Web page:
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Ge‘ez Script Index for Herbs and Spices

H h   am ti tig byn
L l   am ti tig byn
HH   am ti tig byn
M m am ti tig byn
SZ ś   am ti
R r am ti tig byn
S s   am ti tig byn
SH š   am ti tig byn
Q ḳ,q   am ti tig byn
QW ḳʷ         ti byn
QH ḳʰ     ti byn
QHW ḳʰʷ         ti
B b   am ti tig byn
V v   am ti byn
T t   am ti tig byn
C č   am ti tig byn
X   am ti
XW ḫʷ        
N n   am ti tig byn
NY ñ   am ti byn
glott. ʾ   am ti tig byn
K k   am ti tig byn
KW         ti byn
KX x     am ti
KXW         am ti
W w   am ti tig byn
phar. ʿ     am ti tig byn
Z z   am ti tig byn
ZH ž   am ti tig byn
Y y   am ti tig byn
D d   am ti tig byn
J ǧ   am ti byn
G g   am ti tig byn
GW         ti byn
GG ŋ   tig byn
GGW ŋʷ           byn
TH   am ti tig byn
CH č̣   am ti byn
PH   am ti tig byn
TS   am ti tig byn
TZ ṣ́,ẓ   am ti
F f am ti tig byn
P p   am ti tig byn

The Ge‘ez script [ግዕዝ] derives from an ancient South Semitic alphabet and is thus a distant relative to the Arabic and Hebrew scripts. As a main difference, it is written from left to right.

While the oldest inscriptions show no trace of vowel writing, the script later developed a system of marking vowels by additional strokes or modifications of the base letter. In the end, these vowel modifications became firmly attached to the consonant bases, which thus became syllabic signs of the type consonant+vowel. The modern script is usually seen as a syllabary which constructs its signs rather regularly from a base element (coding the consonant) with vocalic modifications.

Thus, the modern writing system bears resemblance to Indian writing; yet a key difference is that there is no option of writing consonant clusters by conjunct characters. Instead, Ge‘ez uses the neutral vowel E (spoken ə) which has somewhat epenthic character. This is similar to the sound and the rôle of the implicit vowel in some Indic scripts, yet the neutral vowel has a distinct graphical representation, while the implicit vowel is indicated only by lack of other vowel signs.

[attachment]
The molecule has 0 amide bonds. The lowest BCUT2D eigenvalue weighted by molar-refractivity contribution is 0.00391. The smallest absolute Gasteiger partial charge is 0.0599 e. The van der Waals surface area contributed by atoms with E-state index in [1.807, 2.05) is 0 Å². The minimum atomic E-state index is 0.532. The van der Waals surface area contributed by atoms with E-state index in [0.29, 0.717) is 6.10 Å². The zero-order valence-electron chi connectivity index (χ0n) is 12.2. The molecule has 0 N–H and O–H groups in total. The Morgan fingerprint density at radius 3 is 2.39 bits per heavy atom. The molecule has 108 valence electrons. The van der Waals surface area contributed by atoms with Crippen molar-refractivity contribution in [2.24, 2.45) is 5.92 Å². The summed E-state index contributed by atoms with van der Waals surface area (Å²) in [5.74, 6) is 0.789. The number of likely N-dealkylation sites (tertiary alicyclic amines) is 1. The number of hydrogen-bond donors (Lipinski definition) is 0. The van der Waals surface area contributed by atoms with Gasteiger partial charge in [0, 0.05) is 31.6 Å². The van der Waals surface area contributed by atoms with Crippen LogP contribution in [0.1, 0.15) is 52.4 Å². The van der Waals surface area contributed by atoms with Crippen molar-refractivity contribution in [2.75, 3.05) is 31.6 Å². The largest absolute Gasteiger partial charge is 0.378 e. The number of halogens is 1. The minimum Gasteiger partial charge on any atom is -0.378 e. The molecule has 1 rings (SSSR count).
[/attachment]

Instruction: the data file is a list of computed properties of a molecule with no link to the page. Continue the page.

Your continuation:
The Unicode standard treats Ge‘ez as a syllabary, although it could also have been coded with consonants and diacritical vowel signs only. The syllables populate the code space quite regularly, similar to the way how Korean syllables are coded. The resulting two-dimensional array is often termed Ethiopic Matrix; but people from Eritrea usually object to this name, and I will thus prefer the more neutral term Ge‘ez Matrix.

The Ge‘ez Matrix has 26 rows for consonants in their basic forms, but the number rises to more than 40 if language-specific special characters are taken into account. The eight colums represent different vowels; the seven or eight forms of a consonant with different vowels are called orders. The Unicode standard has named both vowels and consonants rather randomly and unsystematically; the Unicode name, thus, cannot serve as a guide to pronunciation. The scientific transliteration performs better; for example, ejectives are consistently marked with an underdot. The matrix is almost full for the 26 basic consonants, but there are many gaps in the additional rows.

Syllables in the eighth column of the Ge‘ez Matrix have irregular names: For most consonants, the name of the syllable is formed with the suffix -WA (e. g., LWA ), yet those code points new in Unicode 4.0 end in -OA (e. g., HOA ); this is necessary to avoid name collisions, e. g., QOA (Q+WA) and QWA (QW+A). The surprising name GGWAA for GG+WA was chosen to distinguish it from the basic letter GGWA ) needed for the Bilin language, which is the labialized form of GGA and is located in the Ethiopic Extended range together with several other exotic characters. The new signs are often missing from the common Ge‘ez fonts; a complete set of syllables is contained in the Abyssinica SIL font (in fact, it is even over-complete, as it containes glyphs rare signs with temporary codepoints in the PUA).

A palatalized set of syllables does not really exist; the table on the right side has a YA column which contains only three syllables (RYA , MYA and FYA ). In traditional representations of the Ge‘ez script, these are considered standalone characters that do not belong to the Matrix.


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